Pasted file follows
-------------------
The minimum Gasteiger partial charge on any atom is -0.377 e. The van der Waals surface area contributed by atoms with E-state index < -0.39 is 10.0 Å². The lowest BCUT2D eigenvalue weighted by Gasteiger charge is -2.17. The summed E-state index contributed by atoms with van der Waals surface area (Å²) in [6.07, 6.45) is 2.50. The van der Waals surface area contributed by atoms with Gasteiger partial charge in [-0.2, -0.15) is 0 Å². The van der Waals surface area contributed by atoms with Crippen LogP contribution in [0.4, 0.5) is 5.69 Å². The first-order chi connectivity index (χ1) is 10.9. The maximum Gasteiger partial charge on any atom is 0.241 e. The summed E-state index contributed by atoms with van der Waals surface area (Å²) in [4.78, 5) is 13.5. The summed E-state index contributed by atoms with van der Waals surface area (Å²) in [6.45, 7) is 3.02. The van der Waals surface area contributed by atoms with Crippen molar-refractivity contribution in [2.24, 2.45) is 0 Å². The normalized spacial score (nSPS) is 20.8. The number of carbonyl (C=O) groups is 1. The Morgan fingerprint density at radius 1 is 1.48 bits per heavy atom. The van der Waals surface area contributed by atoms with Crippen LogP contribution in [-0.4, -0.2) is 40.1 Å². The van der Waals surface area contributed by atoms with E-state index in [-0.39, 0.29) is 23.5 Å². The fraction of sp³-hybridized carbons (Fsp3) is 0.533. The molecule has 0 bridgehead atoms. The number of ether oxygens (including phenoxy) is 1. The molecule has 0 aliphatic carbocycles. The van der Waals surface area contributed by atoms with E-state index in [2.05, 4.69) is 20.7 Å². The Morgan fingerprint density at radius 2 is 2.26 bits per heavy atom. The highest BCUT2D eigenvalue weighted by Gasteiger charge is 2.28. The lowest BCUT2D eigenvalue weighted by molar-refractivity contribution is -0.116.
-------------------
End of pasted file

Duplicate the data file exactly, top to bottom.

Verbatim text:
The minimum Gasteiger partial charge on any atom is -0.377 e. The van der Waals surface area contributed by atoms with E-state index < -0.39 is 10.0 Å². The lowest BCUT2D eigenvalue weighted by Gasteiger charge is -2.17. The summed E-state index contributed by atoms with van der Waals surface area (Å²) in [6.07, 6.45) is 2.50. The van der Waals surface area contributed by atoms with Gasteiger partial charge in [-0.2, -0.15) is 0 Å². The van der Waals surface area contributed by atoms with Crippen LogP contribution in [0.4, 0.5) is 5.69 Å². The first-order chi connectivity index (χ1) is 10.9. The maximum Gasteiger partial charge on any atom is 0.241 e. The summed E-state index contributed by atoms with van der Waals surface area (Å²) in [4.78, 5) is 13.5. The summed E-state index contributed by atoms with van der Waals surface area (Å²) in [6.45, 7) is 3.02. The van der Waals surface area contributed by atoms with Crippen molar-refractivity contribution in [2.24, 2.45) is 0 Å². The normalized spacial score (nSPS) is 20.8. The number of carbonyl (C=O) groups is 1. The Morgan fingerprint density at radius 1 is 1.48 bits per heavy atom. The van der Waals surface area contributed by atoms with Crippen LogP contribution in [-0.4, -0.2) is 40.1 Å². The van der Waals surface area contributed by atoms with E-state index in [-0.39, 0.29) is 23.5 Å². The fraction of sp³-hybridized carbons (Fsp3) is 0.533. The molecule has 0 bridgehead atoms. The number of ether oxygens (including phenoxy) is 1. The molecule has 0 aliphatic carbocycles. The van der Waals surface area contributed by atoms with E-state index in [2.05, 4.69) is 20.7 Å². The Morgan fingerprint density at radius 2 is 2.26 bits per heavy atom. The highest BCUT2D eigenvalue weighted by Gasteiger charge is 2.28. The lowest BCUT2D eigenvalue weighted by molar-refractivity contribution is -0.116.